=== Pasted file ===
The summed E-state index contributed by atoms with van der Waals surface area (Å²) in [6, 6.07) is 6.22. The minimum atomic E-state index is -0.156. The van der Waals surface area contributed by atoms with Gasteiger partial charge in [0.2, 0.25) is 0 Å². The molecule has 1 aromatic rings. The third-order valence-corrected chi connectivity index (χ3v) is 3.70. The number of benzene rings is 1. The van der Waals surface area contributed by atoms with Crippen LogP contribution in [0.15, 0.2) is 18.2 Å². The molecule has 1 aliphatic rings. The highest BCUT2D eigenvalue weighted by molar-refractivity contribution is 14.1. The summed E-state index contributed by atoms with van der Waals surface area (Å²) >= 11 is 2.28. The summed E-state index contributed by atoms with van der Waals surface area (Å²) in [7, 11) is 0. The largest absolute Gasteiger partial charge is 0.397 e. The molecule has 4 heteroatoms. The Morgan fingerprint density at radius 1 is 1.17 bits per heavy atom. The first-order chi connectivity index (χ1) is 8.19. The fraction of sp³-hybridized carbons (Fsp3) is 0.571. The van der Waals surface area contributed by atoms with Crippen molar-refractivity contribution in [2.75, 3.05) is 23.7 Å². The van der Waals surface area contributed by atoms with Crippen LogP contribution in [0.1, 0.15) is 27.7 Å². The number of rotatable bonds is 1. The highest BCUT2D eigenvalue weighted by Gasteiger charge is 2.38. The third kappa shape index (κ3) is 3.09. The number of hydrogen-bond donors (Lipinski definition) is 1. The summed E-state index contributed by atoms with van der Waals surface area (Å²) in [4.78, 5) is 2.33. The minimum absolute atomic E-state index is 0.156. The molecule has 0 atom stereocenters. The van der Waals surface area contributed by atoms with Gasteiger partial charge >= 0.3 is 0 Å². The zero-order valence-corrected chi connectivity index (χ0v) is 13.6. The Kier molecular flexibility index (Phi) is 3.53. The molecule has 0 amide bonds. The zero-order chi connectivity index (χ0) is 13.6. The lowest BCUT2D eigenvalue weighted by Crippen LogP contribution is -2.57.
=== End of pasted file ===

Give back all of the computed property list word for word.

The summed E-state index contributed by atoms with van der Waals surface area (Å²) in [6, 6.07) is 6.22. The minimum atomic E-state index is -0.156. The van der Waals surface area contributed by atoms with Gasteiger partial charge in [0.2, 0.25) is 0 Å². The molecule has 1 aromatic rings. The third-order valence-corrected chi connectivity index (χ3v) is 3.70. The number of benzene rings is 1. The van der Waals surface area contributed by atoms with Crippen LogP contribution in [0.15, 0.2) is 18.2 Å². The molecule has 1 aliphatic rings. The highest BCUT2D eigenvalue weighted by molar-refractivity contribution is 14.1. The summed E-state index contributed by atoms with van der Waals surface area (Å²) >= 11 is 2.28. The summed E-state index contributed by atoms with van der Waals surface area (Å²) in [7, 11) is 0. The largest absolute Gasteiger partial charge is 0.397 e. The molecule has 4 heteroatoms. The Morgan fingerprint density at radius 1 is 1.17 bits per heavy atom. The first-order chi connectivity index (χ1) is 8.19. The fraction of sp³-hybridized carbons (Fsp3) is 0.571. The van der Waals surface area contributed by atoms with Crippen molar-refractivity contribution in [2.75, 3.05) is 23.7 Å². The van der Waals surface area contributed by atoms with Crippen LogP contribution in [0.1, 0.15) is 27.7 Å². The number of rotatable bonds is 1. The highest BCUT2D eigenvalue weighted by Gasteiger charge is 2.38. The third kappa shape index (κ3) is 3.09. The number of hydrogen-bond donors (Lipinski definition) is 1. The summed E-state index contributed by atoms with van der Waals surface area (Å²) in [4.78, 5) is 2.33. The minimum absolute atomic E-state index is 0.156. The molecule has 0 atom stereocenters. The van der Waals surface area contributed by atoms with Gasteiger partial charge >= 0.3 is 0 Å². The zero-order valence-corrected chi connectivity index (χ0v) is 13.6. The Kier molecular flexibility index (Phi) is 3.53. The molecule has 0 amide bonds. The zero-order chi connectivity index (χ0) is 13.6. The lowest BCUT2D eigenvalue weighted by Crippen LogP contribution is -2.57.